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DEAR COPENHAGEN SUBORBITALS GUESTS, We'll get right to it: We need your help to run Copenhagen Suborbitals. This is a 100% non-profit project driven by sheer joy and hard work. We survive on donations averaging about $10, that we use to pay for raw materials, tools, our workshop, electricity and most importantly, rocket fuel. The entire CS team are unpaid volunteers, building rockets in our spare time. If this project brings you joy, please donate to keep it running. Thank you.

Sadly we did not launch Nexø II last weekend, even though we had all equipment and almost all crew assembled in Nexø harbor. But fear not, we’ll just try again this weekend!

The fact that we already have all the equipment in Nexø makes the operation a little smaller this time. Bolette and Sputnik are both in Nexø harbor and thus does not need to be sailed to Bornholm. Helium, nitrogen and LOX is also waiting in Nexø and perhaps most importantly, the star of the show, the Nexø II rocket is patiently waiting for us to unpack it and crane it onto Sputnik.

Last weekend was not wasted work. In addition to the fact that many of us had a nice weekend in Bornholm, we made as many preparations as possible. Among other things, we had a small team in the Bornholmer tower to install our data link, which is located at the top of the tower. On that note, we are grateful for borrowing space for our gear in the tower.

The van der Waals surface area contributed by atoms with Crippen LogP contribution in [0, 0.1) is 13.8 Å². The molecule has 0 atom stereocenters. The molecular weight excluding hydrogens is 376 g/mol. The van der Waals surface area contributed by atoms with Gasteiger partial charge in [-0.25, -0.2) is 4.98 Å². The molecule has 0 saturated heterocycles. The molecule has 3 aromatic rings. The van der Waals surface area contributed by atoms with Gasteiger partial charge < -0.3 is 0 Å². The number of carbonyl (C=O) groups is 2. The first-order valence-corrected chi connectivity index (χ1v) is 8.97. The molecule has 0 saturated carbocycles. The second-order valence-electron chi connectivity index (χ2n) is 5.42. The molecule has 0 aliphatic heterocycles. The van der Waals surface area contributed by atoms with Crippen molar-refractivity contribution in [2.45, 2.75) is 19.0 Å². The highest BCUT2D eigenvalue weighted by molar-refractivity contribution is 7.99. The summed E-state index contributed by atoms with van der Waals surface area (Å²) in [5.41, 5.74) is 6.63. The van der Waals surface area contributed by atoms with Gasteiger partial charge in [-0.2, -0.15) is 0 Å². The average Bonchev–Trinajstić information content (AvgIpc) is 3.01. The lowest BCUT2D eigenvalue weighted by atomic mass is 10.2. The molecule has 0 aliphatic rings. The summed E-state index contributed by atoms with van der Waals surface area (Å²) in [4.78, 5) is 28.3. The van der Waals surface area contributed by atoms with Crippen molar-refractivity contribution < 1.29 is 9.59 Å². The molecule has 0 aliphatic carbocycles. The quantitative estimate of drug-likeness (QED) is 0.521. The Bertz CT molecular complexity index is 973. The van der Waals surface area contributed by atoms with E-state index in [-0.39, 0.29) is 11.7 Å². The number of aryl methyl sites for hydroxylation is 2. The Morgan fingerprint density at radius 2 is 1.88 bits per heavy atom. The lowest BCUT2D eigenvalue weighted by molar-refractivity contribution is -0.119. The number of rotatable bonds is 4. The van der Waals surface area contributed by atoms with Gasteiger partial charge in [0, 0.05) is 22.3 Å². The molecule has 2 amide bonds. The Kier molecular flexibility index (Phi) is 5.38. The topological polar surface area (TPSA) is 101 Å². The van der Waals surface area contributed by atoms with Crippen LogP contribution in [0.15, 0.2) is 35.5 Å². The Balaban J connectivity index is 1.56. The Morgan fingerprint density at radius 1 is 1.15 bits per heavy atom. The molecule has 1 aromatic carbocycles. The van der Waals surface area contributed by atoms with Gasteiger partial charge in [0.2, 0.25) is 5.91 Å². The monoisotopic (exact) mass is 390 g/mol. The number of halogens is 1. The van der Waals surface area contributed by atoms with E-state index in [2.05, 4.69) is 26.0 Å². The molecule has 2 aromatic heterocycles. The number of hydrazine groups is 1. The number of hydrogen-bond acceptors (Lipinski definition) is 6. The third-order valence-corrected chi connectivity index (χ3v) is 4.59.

Peter and Uffe installing the data link in the Bornholmer tower.

We also used the opportunity to get Bolette Munkholm out of the water at the Nexø slipway to inspect her below water. She turns out to be of a somewhat odd shape, but now it makes perfect sense that there is so much space below deck.

Bolette Munkholm out of water in Nexø.

In the last couple of days, we have studied the weather forecast fairly thoroughly. As it seems right now, the weather is optimal early Saturday morning around 8 o’clock. Thus, we intend to sail out very early and you guys will also have to get up early to catch the stream! The tentative plan is to sail from Nexø shortly after midnight, then we will spend about five hours sailing before arriving in ESD139. Then launch preparations will commence and we plan to be ready to launch at 8 AM! This is of course subject to change if the weather forecast changes.

But what are those launch preparations actually, you mind think? Well, it is all detailed in the Nexø II checklist that is available right here. The individual steps might not mean too much to you at this stage but it should give you a clear idea about the general preparations taking place and during the stream you can now follow along step by step.

We wish you all a really great Saturday morning in front of your preferred streaming device, we will do our best to deliver a spectacular launch. If you are having a hard time waiting for it (like us) you can kill some of the waiting time with this great piece by Wired who visited us a few weeks ago.

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Published by Thomas Pedersen on


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